Tenure Insecurity, Gender, Low-Cost Land Certification and Land Rental Market Participation in Ethiopia

Citation:

Holden, Stein T., Klaus Deininger, and Hosaena Ghebru. 2011. “Tenure Insecurity, Gender, Low-Cost Land Certification and Land Rental Market Participation in Ethiopia.” Journal of Development Studies 47 (1): 31–47. doi:10.1080/00220381003706460.

Authors: Stein T. Holden , Klaus Deininger, Hosaena Ghebru

Abstract:

There is a renewed interest in whether land reforms can contribute to market development and poverty reduction in Africa. This paper assesses effects on the allocative efficiency of the land rental market of the low-cost approach to land registration and certification of restricted property rights that was implemented in Ethiopia in the late 1990s. Four rounds of a balanced household panel from 16 villages in northern Ethiopia are analysed, showing that land certification initially enhanced land rental market participation of (potential) tenant and landlord households, especially those that are headed by females.

Annotation:

Quotes:

“An important policy issue is whether land reforms can contribute to enhancing the allocative efficiency and therefore augment the productivity and poverty reduction effects of land rental markets (Otsuka, 2007; de Janvry et al., 2001; Holden et al., 2008). Besley (1995) and Brasselle et al. (2002) identified three main types of effects that could contribute to enhanced investments, land productivity and land market activity related to land reforms. These are the assurance (tenure security), realisability (gains from trade) and collateralisation effects. The main novel contribution of this paper is to provide a rigorous assessment of the impact of the recent low-cost land registration and certification reform in the Tigray region in Ethiopia on land rental market activity. In Ethiopia, we may ignore the collateralisation effect as land sales and mortgaging of land remain illegal, but the first two effects may be important given that past policies created tenure insecurity and suppressed land transfers. About 50 per cent of the households in our baseline survey in 1998 feared they would lose land in redistributions they expected would occur in the future.” (32)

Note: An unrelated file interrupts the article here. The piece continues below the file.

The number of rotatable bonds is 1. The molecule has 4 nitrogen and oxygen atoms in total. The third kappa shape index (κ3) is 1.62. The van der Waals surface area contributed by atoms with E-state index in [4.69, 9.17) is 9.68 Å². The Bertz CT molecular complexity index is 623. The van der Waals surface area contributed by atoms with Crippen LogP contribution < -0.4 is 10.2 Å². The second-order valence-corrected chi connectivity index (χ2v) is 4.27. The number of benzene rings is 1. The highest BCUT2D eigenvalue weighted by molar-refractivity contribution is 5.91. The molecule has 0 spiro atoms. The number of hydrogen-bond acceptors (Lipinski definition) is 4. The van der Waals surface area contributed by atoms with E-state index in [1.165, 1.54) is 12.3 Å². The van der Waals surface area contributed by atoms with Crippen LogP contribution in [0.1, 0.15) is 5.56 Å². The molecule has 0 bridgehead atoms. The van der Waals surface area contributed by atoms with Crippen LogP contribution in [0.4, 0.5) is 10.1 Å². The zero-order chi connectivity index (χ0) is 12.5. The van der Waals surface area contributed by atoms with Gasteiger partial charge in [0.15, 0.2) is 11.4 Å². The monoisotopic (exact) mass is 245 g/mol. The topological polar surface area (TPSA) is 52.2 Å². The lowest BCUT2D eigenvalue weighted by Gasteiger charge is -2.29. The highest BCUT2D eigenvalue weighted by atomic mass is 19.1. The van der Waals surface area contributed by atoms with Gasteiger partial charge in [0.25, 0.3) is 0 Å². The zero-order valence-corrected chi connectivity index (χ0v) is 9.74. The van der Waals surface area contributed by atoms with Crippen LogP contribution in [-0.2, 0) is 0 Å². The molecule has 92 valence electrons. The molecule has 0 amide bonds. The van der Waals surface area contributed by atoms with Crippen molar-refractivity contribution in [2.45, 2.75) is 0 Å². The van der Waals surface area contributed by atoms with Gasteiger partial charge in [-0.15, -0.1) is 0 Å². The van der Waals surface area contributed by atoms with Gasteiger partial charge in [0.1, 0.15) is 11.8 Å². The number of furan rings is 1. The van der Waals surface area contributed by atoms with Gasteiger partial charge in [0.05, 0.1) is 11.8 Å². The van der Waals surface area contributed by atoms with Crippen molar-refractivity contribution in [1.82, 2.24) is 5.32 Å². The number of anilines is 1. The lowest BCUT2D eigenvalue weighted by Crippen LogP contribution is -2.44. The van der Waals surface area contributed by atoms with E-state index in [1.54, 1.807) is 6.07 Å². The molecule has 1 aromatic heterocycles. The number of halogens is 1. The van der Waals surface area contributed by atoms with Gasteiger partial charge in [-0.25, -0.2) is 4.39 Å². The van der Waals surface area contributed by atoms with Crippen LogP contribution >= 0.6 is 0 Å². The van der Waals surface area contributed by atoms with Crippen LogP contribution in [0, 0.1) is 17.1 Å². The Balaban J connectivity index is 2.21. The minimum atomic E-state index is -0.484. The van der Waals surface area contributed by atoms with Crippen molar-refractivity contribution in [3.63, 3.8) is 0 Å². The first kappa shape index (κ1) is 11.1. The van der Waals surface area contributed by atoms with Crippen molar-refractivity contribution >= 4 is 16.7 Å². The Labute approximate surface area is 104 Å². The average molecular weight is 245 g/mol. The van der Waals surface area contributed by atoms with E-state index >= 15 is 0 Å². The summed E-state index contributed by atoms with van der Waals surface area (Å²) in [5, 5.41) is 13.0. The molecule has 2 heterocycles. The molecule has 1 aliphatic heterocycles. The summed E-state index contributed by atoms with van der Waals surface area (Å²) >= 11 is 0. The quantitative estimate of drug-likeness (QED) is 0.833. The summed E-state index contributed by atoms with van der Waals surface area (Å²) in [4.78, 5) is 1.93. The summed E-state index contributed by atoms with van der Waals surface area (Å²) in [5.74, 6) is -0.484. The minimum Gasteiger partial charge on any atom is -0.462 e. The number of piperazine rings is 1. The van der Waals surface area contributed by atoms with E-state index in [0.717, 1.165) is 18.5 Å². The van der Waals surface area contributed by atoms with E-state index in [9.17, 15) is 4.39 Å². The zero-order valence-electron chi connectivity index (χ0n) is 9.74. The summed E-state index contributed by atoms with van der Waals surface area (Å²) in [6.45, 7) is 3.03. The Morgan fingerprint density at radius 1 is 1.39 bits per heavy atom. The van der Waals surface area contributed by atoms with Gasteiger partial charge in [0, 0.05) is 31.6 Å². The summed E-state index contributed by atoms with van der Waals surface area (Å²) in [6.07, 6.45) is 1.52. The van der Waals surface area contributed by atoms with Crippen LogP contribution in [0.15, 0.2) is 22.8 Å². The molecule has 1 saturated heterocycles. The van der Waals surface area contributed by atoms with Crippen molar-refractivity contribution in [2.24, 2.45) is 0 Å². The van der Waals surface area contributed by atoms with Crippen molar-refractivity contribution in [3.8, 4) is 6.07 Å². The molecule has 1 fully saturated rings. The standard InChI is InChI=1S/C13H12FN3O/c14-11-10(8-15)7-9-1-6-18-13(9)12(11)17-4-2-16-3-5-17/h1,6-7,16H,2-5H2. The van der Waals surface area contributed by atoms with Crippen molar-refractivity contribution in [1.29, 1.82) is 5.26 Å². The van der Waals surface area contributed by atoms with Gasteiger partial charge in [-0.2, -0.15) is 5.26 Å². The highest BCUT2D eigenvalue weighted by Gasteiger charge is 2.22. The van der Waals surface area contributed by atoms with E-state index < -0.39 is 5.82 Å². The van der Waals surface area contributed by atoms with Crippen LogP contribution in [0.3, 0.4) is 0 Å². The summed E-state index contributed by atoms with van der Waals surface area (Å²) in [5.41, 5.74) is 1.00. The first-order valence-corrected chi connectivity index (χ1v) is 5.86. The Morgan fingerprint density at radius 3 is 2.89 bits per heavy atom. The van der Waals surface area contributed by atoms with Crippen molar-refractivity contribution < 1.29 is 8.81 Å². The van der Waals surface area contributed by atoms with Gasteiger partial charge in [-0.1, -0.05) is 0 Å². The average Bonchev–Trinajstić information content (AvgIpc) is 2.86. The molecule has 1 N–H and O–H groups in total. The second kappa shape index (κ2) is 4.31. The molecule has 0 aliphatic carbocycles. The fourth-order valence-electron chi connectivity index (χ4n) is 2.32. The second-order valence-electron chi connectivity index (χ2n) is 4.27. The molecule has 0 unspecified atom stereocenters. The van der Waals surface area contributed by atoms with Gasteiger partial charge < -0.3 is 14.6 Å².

“Female heads of household (widows, divorced and single women) also received certificates in their name for land in their possession. Traditionally, women move to the home of the husband upon marriage, the husband is in charge of land management and only men can cultivate with oxen. Female-headed households therefore face problems with land management and therefore commonly rent out much of their land (Ghebru and Holden, 2008). Their relatively weak position makes their tenure more insecure because of their limited ability to till the land (drawing on a ‘land to the tiller’ philosophy) and the demand for land by (male) in-laws and blood relatives. The receipt of land certificates is likely to have strengthened the position and ability of female land possessors to rent out land without risking the loss of possession. We develop a theoretical model which shows that asset poverty enhances and tenure insecurity suppresses female landlord households’ land renting, but that land certification strengthens tenure security and should enhance such activity.” (32)